Lanka moves forward to criminalize enforced disappearances

Lanka moves forward to criminalize enforced disappearances


In the backdrop of the Sri Lankan government appointing Commissioners for the Office of Missing Persons (OMP) to spearhead the task of looking into the issue of ‘missing persons’ in the three-decade long war that ended in 2009, the Sri Lankan parliament will, on March 7, debate a bill to criminalize enforced disappearances.

The appointments made to the Office of Missing Persons (OMP) after much delay last Wednesday, coincided with the 37th. Session of the UN Human Rights Council (UNHRC) in Geneva.

An estimated 65,000 Sri Lankans have been reported missing after two Marxist insurgencies in South Sri Lanka in 1971 and 1987, and the protracted war betweenthe Tamil Tiger rebels in the North and East and the government military. Complaints of their kith and kin being missing during war had also been filed by relatives of those in the government military.

The Bill for Protection against Enforced Disappearanceswill be debated in parliament this Wednesday, political sources confirmed while stating that the bill is ‘not retrospective.’The Sri Lankan government first presented the International Convention for the Protection of All Persons from Enforced Disappearances Bill in Parliament on March 7, 2017. Although the Bill was scheduled to be taken up for debate on July 5 and September 19 last yearthe government postponed it due to objections mainly from the Joint Opposition group in parliament led by former President Mahinda Rajapaksa.

The Billwill give effect to the UN International Convention for the Protection of All Persons from Enforced Disappearance that the Government of Sri Lanka ratified in May 2016 and duly Sri Lanka will have an obligation to enact local laws to criminalize enforced disappearances and offer protection to victims of the crime.Under the provisions of the Bill, enforced disappearance is punishable by a prison term not exceeding 20 years and a fine of LKR 1 million (US$ 6450) and individuals convicted of the crime will be liable to pay the victim compensation of no less than Rs. 500,000 (US$ 3548).

The Bill has to be supported by a simple majority of the House to be enacted into law.The setting up of the Office of Missing Persons (OMP) is part of the SLFP-UNP led national unity regime’s initiative of tackling the problem of enforced disappearances. Chaired by leading lawyer Saliya Peiris, the OMP has the mandate tosearch for and trace missing persons and identify appropriate mechanisms for the same, and to clarify the circumstances in which such persons went missing as well as to make recommendations to the relevant authorities towards addressing the incidence of missing persons. It is also mandated with protecting the rights and interests of missing persons and their relatives, to identify avenues of redress to which missing persons and relatives of missing persons are entitled to and to collate data related to missing persons obtained by processes presently being carried out.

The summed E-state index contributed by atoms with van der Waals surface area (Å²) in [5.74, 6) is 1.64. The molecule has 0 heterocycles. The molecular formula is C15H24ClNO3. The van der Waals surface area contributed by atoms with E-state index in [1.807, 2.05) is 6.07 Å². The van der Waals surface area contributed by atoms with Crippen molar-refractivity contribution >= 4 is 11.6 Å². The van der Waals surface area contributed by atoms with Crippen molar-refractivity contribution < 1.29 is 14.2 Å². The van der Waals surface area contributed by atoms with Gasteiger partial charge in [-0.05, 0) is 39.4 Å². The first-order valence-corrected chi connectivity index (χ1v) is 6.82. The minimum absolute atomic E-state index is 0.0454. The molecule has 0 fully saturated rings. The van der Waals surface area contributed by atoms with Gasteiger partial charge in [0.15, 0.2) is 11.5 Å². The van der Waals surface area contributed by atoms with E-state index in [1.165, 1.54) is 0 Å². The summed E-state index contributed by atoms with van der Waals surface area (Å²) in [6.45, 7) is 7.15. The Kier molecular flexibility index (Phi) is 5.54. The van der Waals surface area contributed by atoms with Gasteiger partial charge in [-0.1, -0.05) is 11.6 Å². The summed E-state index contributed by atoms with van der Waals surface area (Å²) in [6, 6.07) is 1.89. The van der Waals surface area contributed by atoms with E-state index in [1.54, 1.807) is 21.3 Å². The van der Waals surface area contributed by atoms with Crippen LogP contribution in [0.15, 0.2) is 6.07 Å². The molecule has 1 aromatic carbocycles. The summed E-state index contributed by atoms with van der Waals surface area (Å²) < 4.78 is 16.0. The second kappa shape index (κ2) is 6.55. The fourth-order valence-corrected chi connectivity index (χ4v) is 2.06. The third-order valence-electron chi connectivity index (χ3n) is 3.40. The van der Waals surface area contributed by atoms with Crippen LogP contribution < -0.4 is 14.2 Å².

The mandate of the OMP is to extend to missing persons notwithstanding the time period in which such person became a missing person.According to the Commission appointed by former President Mahinda Rajapaksa and chaired by retiredHigh CourtJudge MaxwellParanagama, to investigate into the issue of missing person, nearly 19,000 persons have been confirmed to have gone missing during the three-decade war.  Meanwhile, the UN Working Group on Enforced or Involuntary Disappearances has recorded 12,000 cases of enforced disappearances that includes those connected to the youth who were declared missing during the Janatha Vimukthi Perumuna (JVP) uprisings in the 1970s and 1980s.

The main call for looking into the cases of the disappeared is from the relatives of Sri Lankan Tamils and a large number of the cases are from the last phase of the war in 2009. Finance Minister Mangala Samaraweera said on Sunday that the OMP does not aim to benefit only one community while threatening the other and clarified that it is merely a ‘truth seeking’ mechanism. “It is a truth-seeking mechanism aiming to investigate and find out the truth about those identified as missing or who have disappeared during the conflict,” he said.